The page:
Perth was glorious as always - one day I will get back for more than twenty four hours - the weather was just lovely. Clear and warm and the city sparkled. Because of the time zone change I woke up super early on Saturday morning so had time to have a wander around before the flight back to Canberra. I went up to Kings Park and looked back at the city - it is actually quite a bland city with nothing really to go "wow" about - but I could see how you could find it very easy to live here. A bit like Canberra I think.  That is the river, it is wide and flat and full of sharks.

I did a quick trip into the WA Art Gallery which was highly enjoyable. I was the only person in the historical section (in an older building attached to the main Art Gallery) - five rooms full of their 18th and 19th century stuff (yes, that is historical in Australia) and just me to peer at it as closely as I wanted for as long as I wanted. I could literally put my nose up the arse of a Rodin (Adam) and see how it was done.

The picture above is the setting up of a Thai cultural festival - it hadn't really kicked off yet but the cooking smells were AMAZING. The kids are playing in a square fountain that shoots up random jets to make walls of water that can trap you or let you through. Or just get you completely soaked....not a problem on such a lovely day. It was hard to jam myself back into the metal tube for another four hours to Canberra.

School holidays started today so I have re-packed my bag and am about to hop in the car to take the boys up to Sydney for a couple of days. We have never been proper tourists in Sydney so we will have a poke around and do anything that does not require Boats or Heights.

Wednesday, April 11, 2018

Groundhog day

Every day is 30 degrees and sunny - it hasn't rained in weeks - and here I am again in an airport. Same old, same old. The weather is just freaky. We should be getting cool and autumnal about now but it is just endless endless summer.

This is the walk around the golf course we did on Sunday morning. I should be starting to run again now my toe is healed but it's just too hot. I know that other people run even in extreme heat but they don't have three inches of subcutaneous fat. It's like running in a fur coat, except heavy.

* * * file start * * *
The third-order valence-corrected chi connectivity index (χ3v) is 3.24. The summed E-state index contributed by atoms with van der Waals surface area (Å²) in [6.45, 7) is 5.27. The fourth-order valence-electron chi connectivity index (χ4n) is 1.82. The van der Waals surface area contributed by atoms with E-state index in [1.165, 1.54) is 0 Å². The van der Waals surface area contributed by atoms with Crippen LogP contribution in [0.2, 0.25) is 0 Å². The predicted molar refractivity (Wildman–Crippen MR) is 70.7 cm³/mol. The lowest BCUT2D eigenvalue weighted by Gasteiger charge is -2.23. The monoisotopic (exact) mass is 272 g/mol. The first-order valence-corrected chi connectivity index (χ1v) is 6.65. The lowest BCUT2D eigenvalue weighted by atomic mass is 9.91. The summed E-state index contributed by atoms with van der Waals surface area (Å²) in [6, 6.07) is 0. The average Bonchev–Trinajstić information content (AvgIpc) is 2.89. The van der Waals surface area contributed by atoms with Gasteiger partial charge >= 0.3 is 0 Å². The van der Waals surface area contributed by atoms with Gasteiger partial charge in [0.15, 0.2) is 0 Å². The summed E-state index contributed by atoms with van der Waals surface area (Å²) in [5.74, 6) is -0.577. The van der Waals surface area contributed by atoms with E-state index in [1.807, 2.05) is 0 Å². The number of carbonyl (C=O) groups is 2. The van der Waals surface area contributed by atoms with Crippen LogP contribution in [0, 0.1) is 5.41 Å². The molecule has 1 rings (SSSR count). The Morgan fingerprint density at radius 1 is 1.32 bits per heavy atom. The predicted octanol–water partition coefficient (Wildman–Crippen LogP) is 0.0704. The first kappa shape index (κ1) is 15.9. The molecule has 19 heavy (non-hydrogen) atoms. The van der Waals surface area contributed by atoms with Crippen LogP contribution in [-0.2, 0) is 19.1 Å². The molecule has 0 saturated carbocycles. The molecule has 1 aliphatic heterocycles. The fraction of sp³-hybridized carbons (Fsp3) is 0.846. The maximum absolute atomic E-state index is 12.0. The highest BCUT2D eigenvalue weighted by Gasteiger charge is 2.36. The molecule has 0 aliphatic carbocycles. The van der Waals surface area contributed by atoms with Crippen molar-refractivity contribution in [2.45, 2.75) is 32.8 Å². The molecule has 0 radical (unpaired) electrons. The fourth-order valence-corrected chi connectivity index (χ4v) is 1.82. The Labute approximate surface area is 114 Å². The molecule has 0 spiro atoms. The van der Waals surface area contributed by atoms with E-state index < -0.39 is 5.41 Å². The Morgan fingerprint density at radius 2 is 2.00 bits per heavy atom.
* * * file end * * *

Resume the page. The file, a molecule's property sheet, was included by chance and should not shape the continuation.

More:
On the plus side, this is the time of year we bought the house and I always remember why. Just for a month the sun buckets into the living room. Very pleasant, although it would be better if it wasn't still 30 degrees. Never mind, off to Hobart today where it is 17 degrees and rainy! I probably won't get time to go outside but I have a cardie just in case.

Thursday, April 5, 2018

A season ticket

This was the year I became a fully fledged folkie and bought a season ticket to the National Folk Festival. Four glorious days of folk music (technically five, but I didn't go on Thursday afternoon, I had to work). I bought the ticket back in September last year in the early bird special deal, and I was nervous ... what if I can't handle every day? What if I get bored? What if it's all a big waste of money? In the end, it was awesome. Just awesome. Four days of folk music is barely enough... especially when it's the National's definition of folk music. It is a fairly broad church.

My husband took number two son and a friend down the beach, and my Dad stayed at home and looked after number one son, who is the middle of his first set of exams (two year continuous assessment to get a university entrance score, good god). So I was there when it opened at ten and left again at dinner time as the sun went down and the bars started to heat up ... which was fine. In my next life I will be the kind of person who props up the session bar until sunrise, but I don't think it's going to happen this time round.

I really wanted to stay till 9 on Sunday night and see All Our Exes Live in Texas (awesome, but the pressure of seeing a favourite band! I wanted everyone in the room to like them too) so I went in after lunch so I wasn't neglecting my Dad too badly. We went to the arboretum and admired the bonsai and of course the view. I hadn't realised Dad hadn't been there before - it's still clearly got a long way to go but the trees are starting to grow. And it's a great concept.

All weekend was beautiful late summer weather - high twenties during the day and cooler in the evenings. And, to top it off, I managed to persuade my husband to come with me on Monday when he came back from the beach. It appears that our taste in folk music does not overlap at all (he did not like the Western Flyers, who play Texan swing, and I did not like the finals of the David Bowie cover competition) but we could meet regularly for a debrief, some curry puffs, and a beer. I don't know if I'll persuade him into the season ticket but I am completely sold! Can't wait for next year.